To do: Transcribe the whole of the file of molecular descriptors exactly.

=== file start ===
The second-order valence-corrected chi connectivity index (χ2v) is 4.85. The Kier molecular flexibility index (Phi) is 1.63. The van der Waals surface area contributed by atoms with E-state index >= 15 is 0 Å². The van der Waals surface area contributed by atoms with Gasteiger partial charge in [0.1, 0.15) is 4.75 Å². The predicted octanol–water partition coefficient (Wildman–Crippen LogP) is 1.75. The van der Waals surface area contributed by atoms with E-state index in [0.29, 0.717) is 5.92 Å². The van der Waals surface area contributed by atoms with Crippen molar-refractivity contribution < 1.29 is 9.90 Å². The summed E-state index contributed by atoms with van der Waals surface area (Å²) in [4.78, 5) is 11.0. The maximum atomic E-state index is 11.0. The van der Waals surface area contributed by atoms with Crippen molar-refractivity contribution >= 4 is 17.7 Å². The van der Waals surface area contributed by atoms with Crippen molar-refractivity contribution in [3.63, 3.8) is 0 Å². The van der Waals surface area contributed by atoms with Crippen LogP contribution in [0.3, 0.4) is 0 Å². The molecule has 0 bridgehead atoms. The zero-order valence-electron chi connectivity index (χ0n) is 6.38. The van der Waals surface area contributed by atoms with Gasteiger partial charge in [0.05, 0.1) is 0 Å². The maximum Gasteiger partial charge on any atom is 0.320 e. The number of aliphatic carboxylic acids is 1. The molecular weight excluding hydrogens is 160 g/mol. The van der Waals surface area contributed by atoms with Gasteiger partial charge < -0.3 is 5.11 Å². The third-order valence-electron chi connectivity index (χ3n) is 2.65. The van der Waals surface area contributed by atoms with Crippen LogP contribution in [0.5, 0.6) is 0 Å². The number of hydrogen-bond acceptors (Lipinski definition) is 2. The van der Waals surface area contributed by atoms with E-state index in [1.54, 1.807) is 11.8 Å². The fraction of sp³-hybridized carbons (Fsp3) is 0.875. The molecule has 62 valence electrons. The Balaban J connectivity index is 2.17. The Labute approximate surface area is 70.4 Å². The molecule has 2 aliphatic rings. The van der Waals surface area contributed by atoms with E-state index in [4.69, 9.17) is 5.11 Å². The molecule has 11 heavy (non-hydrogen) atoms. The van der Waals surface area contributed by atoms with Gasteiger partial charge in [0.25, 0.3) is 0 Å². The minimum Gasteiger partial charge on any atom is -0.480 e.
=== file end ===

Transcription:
The second-order valence-corrected chi connectivity index (χ2v) is 4.85. The Kier molecular flexibility index (Phi) is 1.63. The van der Waals surface area contributed by atoms with E-state index >= 15 is 0 Å². The van der Waals surface area contributed by atoms with Gasteiger partial charge in [0.1, 0.15) is 4.75 Å². The predicted octanol–water partition coefficient (Wildman–Crippen LogP) is 1.75. The van der Waals surface area contributed by atoms with E-state index in [0.29, 0.717) is 5.92 Å². The van der Waals surface area contributed by atoms with Crippen molar-refractivity contribution < 1.29 is 9.90 Å². The summed E-state index contributed by atoms with van der Waals surface area (Å²) in [4.78, 5) is 11.0. The maximum atomic E-state index is 11.0. The van der Waals surface area contributed by atoms with Crippen molar-refractivity contribution >= 4 is 17.7 Å². The van der Waals surface area contributed by atoms with Crippen molar-refractivity contribution in [3.63, 3.8) is 0 Å². The van der Waals surface area contributed by atoms with Crippen LogP contribution in [0.3, 0.4) is 0 Å². The molecule has 0 bridgehead atoms. The zero-order valence-electron chi connectivity index (χ0n) is 6.38. The van der Waals surface area contributed by atoms with Gasteiger partial charge in [0.05, 0.1) is 0 Å². The maximum Gasteiger partial charge on any atom is 0.320 e. The number of aliphatic carboxylic acids is 1. The molecular weight excluding hydrogens is 160 g/mol. The van der Waals surface area contributed by atoms with Gasteiger partial charge < -0.3 is 5.11 Å². The third-order valence-electron chi connectivity index (χ3n) is 2.65. The van der Waals surface area contributed by atoms with Crippen LogP contribution in [0.5, 0.6) is 0 Å². The number of hydrogen-bond acceptors (Lipinski definition) is 2. The van der Waals surface area contributed by atoms with E-state index in [1.54, 1.807) is 11.8 Å². The fraction of sp³-hybridized carbons (Fsp3) is 0.875. The molecule has 62 valence electrons. The Balaban J connectivity index is 2.17. The Labute approximate surface area is 70.4 Å². The molecule has 2 aliphatic rings. The van der Waals surface area contributed by atoms with E-state index in [4.69, 9.17) is 5.11 Å². The molecule has 11 heavy (non-hydrogen) atoms. The van der Waals surface area contributed by atoms with Gasteiger partial charge in [0.25, 0.3) is 0 Å². The minimum Gasteiger partial charge on any atom is -0.480 e.